The very circumstances of Jesus’ birth reflected the other reality that the Kin-dom of Heaven stood against. The only reason why he was born in a manger is because his parents had to travel nearly a hundred miles on foot to participate in a census that was used to tax the poor and send those men off to fight in imperial wars of conquest and control. We have always sent poor people off to risk their lives in rich man’s wars that have no benefit to them!
These two realities cannot be reconciled; so the apologists for Trump’s actions, including the usual lineup of conservative evangelical leaders, focus on how bad a guy Soleimani was and how much he “deserved it” for the role he played in activities that had previously led to the death of Americans. I have also heard multiple elected officials – Democrat and Republican – suggest that “no mourning” is warranted for this man. I wonder what Soleimani’s family thinks of that notion.
We are too often obtuse in our moral simplicity, and that tendency is in sharp relief right now.
It is impossible at this point to overstate how important the November elections will be not only to the future of this nation, but to the stability of the world and the cause of international peace. That same Jesus whose birth we recently celebrated would later grow into a man who would declare “blessed are the peacemakers, for they shall be called the children of God.” So, what should we make of the warmongers? What of those who dismantle the apparatus of diplomacy that is so central to effective peacemaking and peacekeeping? What of the leaders who instigate anyone and everyone to engage in verbal fisticuffs, the sort of rhetoric that runs the risk of leading to more-than-words hostilities?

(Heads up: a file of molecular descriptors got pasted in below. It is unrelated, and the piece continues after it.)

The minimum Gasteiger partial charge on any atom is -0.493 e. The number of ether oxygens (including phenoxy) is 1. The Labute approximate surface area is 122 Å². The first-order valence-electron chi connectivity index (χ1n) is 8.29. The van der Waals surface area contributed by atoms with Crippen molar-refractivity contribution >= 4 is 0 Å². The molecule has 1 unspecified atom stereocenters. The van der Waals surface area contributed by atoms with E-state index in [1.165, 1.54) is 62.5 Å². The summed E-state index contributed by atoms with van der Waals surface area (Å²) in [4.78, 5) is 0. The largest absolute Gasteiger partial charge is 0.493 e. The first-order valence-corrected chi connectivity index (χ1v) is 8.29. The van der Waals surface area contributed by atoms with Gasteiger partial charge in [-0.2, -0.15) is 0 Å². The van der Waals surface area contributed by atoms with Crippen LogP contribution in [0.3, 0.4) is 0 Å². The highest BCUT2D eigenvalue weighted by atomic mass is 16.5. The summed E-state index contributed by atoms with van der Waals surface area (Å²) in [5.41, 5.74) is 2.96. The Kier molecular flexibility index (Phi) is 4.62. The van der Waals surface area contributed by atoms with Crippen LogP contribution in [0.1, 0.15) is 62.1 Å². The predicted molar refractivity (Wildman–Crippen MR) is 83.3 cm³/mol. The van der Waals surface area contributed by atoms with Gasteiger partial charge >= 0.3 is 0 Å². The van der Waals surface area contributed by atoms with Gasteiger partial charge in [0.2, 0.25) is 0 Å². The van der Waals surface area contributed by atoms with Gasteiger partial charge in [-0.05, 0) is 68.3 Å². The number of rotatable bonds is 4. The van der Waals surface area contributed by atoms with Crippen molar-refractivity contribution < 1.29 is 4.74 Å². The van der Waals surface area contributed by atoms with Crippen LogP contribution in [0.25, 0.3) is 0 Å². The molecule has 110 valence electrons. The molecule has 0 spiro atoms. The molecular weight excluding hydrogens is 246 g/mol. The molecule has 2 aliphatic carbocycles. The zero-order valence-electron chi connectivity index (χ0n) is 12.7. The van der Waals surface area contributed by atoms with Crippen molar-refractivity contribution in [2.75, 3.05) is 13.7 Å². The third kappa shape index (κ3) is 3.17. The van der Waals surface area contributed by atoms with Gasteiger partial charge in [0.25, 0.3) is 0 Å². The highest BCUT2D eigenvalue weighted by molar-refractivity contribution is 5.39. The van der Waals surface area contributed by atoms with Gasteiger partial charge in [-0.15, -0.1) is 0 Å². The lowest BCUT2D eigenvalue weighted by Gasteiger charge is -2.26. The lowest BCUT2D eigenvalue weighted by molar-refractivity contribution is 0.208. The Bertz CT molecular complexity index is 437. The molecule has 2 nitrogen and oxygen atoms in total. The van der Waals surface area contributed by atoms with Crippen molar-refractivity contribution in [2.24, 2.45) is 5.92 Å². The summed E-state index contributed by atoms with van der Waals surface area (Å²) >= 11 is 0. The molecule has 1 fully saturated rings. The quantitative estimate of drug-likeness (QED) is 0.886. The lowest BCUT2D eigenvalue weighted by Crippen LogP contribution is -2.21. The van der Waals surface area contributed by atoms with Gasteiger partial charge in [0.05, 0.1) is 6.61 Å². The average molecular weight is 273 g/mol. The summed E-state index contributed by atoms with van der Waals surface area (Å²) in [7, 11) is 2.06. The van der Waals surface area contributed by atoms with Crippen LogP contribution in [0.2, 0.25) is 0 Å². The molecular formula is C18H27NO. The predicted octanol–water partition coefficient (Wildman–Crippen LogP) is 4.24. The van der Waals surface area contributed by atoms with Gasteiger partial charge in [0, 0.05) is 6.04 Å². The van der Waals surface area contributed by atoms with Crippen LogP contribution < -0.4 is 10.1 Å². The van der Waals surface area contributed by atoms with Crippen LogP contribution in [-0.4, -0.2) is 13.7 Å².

God help us, lest we destroy ourselves before Easter even comes.
But I refuse to linger in my lament. I am still fiercely holding onto the promise of Proverbs 23:18 that “there is a future, and your hope will not be cut off.” I am still choosing to have faith that God answers prayers, even if in mysterious and unexpected ways that only affirm the truth about the limits of our current leaders. I am still willing to believe that the government will one day “rest on his shoulders.” What I know is that the struggle to get there will be mighty, the journey will be long, and our faith will continue to be tested.
This is going to be quite a year.